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Gretsch Electromatic G5425 Review – Resonant Retro Beauty

4.7 out of 5 stars

A few decades ago, buying an affordable guitar would have limited you to just a few choices – usually a Strat, Tele or Les Paul variation. Rarely would you have seen something as unique as the G5425 from Gretsch’s popular Electromatic collection. This modern electric guitar sports cool retro looks, great playability and a fantastic price to boot. Regardless of your price range, this is one that pops up all the time, so we’re taking a closer look.

Body & Neck

Gretsch has pulled no punches in designing the G5425, as it sports the same vintage charm as the rest of the American brand’s catalog. Featuring the familiar Jet body, it’s a good choice for somebody who wants that single-cutaway shape, but with a little more retro edge than a standard Les Paul.

The body is made from a lightweight basswood, which is chambered so it’s even lighter again. This makes is great beginner’s guitar as it’s so comfortable to hold both standing and sitting for longer periods of time. It also features an arched maple top, which is finished in a choice of a classic glossy black or a slightly glitzier silver. Both are paired with a walnut-staining for the back and sides of the guitar, while white body and neck binding finishes it all off nicely.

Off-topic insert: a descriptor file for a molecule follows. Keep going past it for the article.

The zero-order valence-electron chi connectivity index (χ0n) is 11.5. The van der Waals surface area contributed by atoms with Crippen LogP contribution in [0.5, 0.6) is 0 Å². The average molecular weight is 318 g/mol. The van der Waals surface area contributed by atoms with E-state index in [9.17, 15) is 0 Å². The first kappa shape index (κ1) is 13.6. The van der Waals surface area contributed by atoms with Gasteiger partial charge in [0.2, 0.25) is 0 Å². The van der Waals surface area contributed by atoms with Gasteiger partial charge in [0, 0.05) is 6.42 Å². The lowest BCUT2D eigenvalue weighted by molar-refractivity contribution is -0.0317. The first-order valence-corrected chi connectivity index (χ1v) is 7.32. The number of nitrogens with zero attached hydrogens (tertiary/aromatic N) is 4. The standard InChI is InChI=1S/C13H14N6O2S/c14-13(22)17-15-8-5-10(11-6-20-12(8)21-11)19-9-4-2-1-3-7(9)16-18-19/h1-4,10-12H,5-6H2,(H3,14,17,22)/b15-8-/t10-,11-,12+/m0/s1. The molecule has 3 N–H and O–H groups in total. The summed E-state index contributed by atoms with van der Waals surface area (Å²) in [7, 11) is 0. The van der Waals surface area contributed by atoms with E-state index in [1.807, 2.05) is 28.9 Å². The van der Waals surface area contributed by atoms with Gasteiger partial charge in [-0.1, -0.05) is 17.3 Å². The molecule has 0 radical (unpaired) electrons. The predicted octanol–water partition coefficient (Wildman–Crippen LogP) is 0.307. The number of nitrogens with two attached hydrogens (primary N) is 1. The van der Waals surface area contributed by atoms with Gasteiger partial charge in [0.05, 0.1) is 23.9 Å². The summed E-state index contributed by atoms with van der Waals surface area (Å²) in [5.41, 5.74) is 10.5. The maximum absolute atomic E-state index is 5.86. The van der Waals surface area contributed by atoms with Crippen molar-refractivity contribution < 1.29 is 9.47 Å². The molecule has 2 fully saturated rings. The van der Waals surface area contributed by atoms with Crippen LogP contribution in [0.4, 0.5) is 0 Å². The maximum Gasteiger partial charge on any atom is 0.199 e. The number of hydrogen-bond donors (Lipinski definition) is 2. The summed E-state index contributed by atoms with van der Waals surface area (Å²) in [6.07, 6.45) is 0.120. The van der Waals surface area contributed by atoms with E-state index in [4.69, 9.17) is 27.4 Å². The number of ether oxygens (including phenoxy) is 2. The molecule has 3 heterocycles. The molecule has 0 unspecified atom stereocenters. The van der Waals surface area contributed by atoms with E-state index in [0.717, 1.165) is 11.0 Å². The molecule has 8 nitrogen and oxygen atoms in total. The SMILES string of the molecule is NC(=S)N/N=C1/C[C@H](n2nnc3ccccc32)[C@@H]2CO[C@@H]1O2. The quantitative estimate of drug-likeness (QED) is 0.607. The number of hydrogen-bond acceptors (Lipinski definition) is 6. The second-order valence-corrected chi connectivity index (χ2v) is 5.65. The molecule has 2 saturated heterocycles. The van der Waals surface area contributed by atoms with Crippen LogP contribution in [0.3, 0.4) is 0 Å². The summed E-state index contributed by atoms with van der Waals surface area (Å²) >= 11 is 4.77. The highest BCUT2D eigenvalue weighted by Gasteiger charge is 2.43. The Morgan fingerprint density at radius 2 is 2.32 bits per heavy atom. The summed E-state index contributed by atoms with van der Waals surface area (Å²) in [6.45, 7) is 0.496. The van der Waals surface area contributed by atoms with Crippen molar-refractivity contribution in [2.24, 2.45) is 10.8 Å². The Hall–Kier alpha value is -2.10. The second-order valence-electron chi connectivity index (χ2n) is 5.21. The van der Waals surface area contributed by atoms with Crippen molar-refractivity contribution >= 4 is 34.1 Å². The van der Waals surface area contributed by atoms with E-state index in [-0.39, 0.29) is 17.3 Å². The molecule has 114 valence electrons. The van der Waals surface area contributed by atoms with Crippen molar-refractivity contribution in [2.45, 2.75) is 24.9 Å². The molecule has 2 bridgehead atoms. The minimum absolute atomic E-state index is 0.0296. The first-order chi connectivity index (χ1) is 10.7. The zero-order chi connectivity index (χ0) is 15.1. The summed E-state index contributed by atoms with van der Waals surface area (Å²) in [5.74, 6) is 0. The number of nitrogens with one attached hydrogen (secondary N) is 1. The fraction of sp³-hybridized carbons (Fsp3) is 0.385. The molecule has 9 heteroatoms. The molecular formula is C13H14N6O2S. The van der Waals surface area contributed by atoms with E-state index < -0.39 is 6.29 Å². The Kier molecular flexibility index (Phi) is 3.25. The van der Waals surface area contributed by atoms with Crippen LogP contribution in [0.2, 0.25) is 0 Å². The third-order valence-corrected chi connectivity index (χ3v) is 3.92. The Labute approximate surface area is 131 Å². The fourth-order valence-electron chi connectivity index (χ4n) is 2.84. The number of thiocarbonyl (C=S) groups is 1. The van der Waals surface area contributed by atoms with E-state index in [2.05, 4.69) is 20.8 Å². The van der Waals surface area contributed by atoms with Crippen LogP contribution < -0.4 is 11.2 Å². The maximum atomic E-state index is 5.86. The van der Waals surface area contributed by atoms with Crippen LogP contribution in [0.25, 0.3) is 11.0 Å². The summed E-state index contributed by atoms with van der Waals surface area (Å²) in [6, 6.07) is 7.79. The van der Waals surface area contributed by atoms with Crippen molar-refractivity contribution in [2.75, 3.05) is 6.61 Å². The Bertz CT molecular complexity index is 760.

There’s no compromise on the bolt-on neck either, which is pleasure to play. Despite the darker staining, this is a solid maple neck, with a rosewood fretboard and 22 versatile medium jumbo frets, which are easy to access with that cutaway in the treble side. The uncluttered design of this guitar allows the detailing to really stick out, so you instantly notice things like the neoclassical thumbnail fret markers and the small pearloid pickguard.


Starting with the electronics and you may be excited to see a pair of Filter’Tron pickups, although don’t be too enthused – these are just standard dual-coil humbuckers designed to look like Filter’Trons. Nevermind… Still, for stock pickups, these offer a high output. You can switch between the two or play both together by using the toggle switch in the upper bout, while a master volume and tone control sit below the buckers.

To keep the costs down, there is no Bigsby tremolo, which we are used to seeing on most Gretsch models. However, the fixed Adjusto-Matic bridge is a good addition, keeping tuning stable and sustain pretty long. On the Jet-style headstock sits a set of timeless diecast sealed tuners with small chrome buttons, all with a nice action.


With a solid Gretsch build and no-nonsense hardware, the G5425 sounds excellent – punching well above its wallet-friendly price tag. Played cleanly, it’s warm and jazzy, while the humbuckers have good power when distortion is added – great for vintage blues through to more modern rock. A side note is that, as it’s chambered, the unplugged resonance is surprisingly loud, so it makes for a good late-night practice guitar.

The Verdict

For the affordable price, there’s not much to criticize here – Gretsch has delivered a guitar fit for everybody from newbies to advanced players. It’s a handsome guitar with a sweet sound, whether playing through a powerful stack or completely unplugged. The comfort, as well as the affordable price, makes it a solid choice for beginners.

For more info about the Gretsch Electromatic G5425, click here.
For more beginner’s electric guitars, click here.

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